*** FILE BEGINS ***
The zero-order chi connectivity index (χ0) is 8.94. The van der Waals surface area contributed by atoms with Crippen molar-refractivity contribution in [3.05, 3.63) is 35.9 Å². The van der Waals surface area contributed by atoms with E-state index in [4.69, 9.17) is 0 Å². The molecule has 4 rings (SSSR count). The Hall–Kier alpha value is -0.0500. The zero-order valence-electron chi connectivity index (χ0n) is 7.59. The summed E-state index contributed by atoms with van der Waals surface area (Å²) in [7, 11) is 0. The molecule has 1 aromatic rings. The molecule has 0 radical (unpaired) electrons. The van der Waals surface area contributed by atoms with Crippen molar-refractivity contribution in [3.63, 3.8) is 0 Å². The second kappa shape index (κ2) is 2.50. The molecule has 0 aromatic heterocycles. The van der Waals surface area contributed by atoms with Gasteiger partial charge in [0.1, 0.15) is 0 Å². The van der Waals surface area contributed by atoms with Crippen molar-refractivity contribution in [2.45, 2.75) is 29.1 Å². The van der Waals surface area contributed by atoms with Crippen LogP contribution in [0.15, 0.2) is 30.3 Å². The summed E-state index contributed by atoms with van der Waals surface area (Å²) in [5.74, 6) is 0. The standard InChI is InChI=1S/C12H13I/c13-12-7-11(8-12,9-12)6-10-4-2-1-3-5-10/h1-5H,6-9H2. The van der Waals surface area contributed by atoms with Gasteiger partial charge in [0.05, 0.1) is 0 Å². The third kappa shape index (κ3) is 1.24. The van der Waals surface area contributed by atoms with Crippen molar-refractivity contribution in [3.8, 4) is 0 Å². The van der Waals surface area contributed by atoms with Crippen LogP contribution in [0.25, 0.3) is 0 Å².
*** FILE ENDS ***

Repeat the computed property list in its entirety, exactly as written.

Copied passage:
The zero-order chi connectivity index (χ0) is 8.94. The van der Waals surface area contributed by atoms with Crippen molar-refractivity contribution in [3.05, 3.63) is 35.9 Å². The van der Waals surface area contributed by atoms with E-state index in [4.69, 9.17) is 0 Å². The molecule has 4 rings (SSSR count). The Hall–Kier alpha value is -0.0500. The zero-order valence-electron chi connectivity index (χ0n) is 7.59. The summed E-state index contributed by atoms with van der Waals surface area (Å²) in [7, 11) is 0. The molecule has 1 aromatic rings. The molecule has 0 radical (unpaired) electrons. The van der Waals surface area contributed by atoms with Crippen molar-refractivity contribution in [3.63, 3.8) is 0 Å². The second kappa shape index (κ2) is 2.50. The molecule has 0 aromatic heterocycles. The van der Waals surface area contributed by atoms with Gasteiger partial charge in [0.1, 0.15) is 0 Å². The van der Waals surface area contributed by atoms with Crippen molar-refractivity contribution in [2.45, 2.75) is 29.1 Å². The van der Waals surface area contributed by atoms with Crippen LogP contribution in [0.15, 0.2) is 30.3 Å². The summed E-state index contributed by atoms with van der Waals surface area (Å²) in [5.74, 6) is 0. The standard InChI is InChI=1S/C12H13I/c13-12-7-11(8-12,9-12)6-10-4-2-1-3-5-10/h1-5H,6-9H2. The van der Waals surface area contributed by atoms with Gasteiger partial charge in [0.05, 0.1) is 0 Å². The third kappa shape index (κ3) is 1.24. The van der Waals surface area contributed by atoms with Crippen molar-refractivity contribution in [3.8, 4) is 0 Å². The van der Waals surface area contributed by atoms with Crippen LogP contribution in [0.25, 0.3) is 0 Å².